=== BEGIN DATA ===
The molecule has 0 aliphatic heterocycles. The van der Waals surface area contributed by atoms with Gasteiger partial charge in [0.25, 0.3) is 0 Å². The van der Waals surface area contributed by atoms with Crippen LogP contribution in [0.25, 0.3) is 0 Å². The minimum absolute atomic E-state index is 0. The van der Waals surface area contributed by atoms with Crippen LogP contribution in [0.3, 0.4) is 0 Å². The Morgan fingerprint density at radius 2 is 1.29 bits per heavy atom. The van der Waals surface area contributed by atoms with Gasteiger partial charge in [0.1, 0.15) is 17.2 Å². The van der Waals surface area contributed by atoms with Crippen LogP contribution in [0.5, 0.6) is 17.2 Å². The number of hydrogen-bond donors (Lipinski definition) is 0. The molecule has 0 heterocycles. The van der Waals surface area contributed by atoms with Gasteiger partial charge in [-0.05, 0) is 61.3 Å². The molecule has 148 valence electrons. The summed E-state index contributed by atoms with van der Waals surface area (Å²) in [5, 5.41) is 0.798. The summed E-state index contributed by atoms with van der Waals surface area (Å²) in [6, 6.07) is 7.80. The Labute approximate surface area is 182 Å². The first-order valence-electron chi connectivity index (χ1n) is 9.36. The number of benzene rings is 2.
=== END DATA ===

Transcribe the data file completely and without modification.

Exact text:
The molecule has 0 aliphatic heterocycles. The van der Waals surface area contributed by atoms with Gasteiger partial charge in [0.25, 0.3) is 0 Å². The van der Waals surface area contributed by atoms with Crippen LogP contribution in [0.25, 0.3) is 0 Å². The minimum absolute atomic E-state index is 0. The van der Waals surface area contributed by atoms with Crippen LogP contribution in [0.3, 0.4) is 0 Å². The Morgan fingerprint density at radius 2 is 1.29 bits per heavy atom. The van der Waals surface area contributed by atoms with Gasteiger partial charge in [0.1, 0.15) is 17.2 Å². The van der Waals surface area contributed by atoms with Crippen LogP contribution in [0.5, 0.6) is 17.2 Å². The number of hydrogen-bond donors (Lipinski definition) is 0. The molecule has 0 heterocycles. The van der Waals surface area contributed by atoms with Gasteiger partial charge in [-0.05, 0) is 61.3 Å². The molecule has 148 valence electrons. The summed E-state index contributed by atoms with van der Waals surface area (Å²) in [5, 5.41) is 0.798. The summed E-state index contributed by atoms with van der Waals surface area (Å²) in [6, 6.07) is 7.80. The Labute approximate surface area is 182 Å². The first-order valence-electron chi connectivity index (χ1n) is 9.36. The number of benzene rings is 2.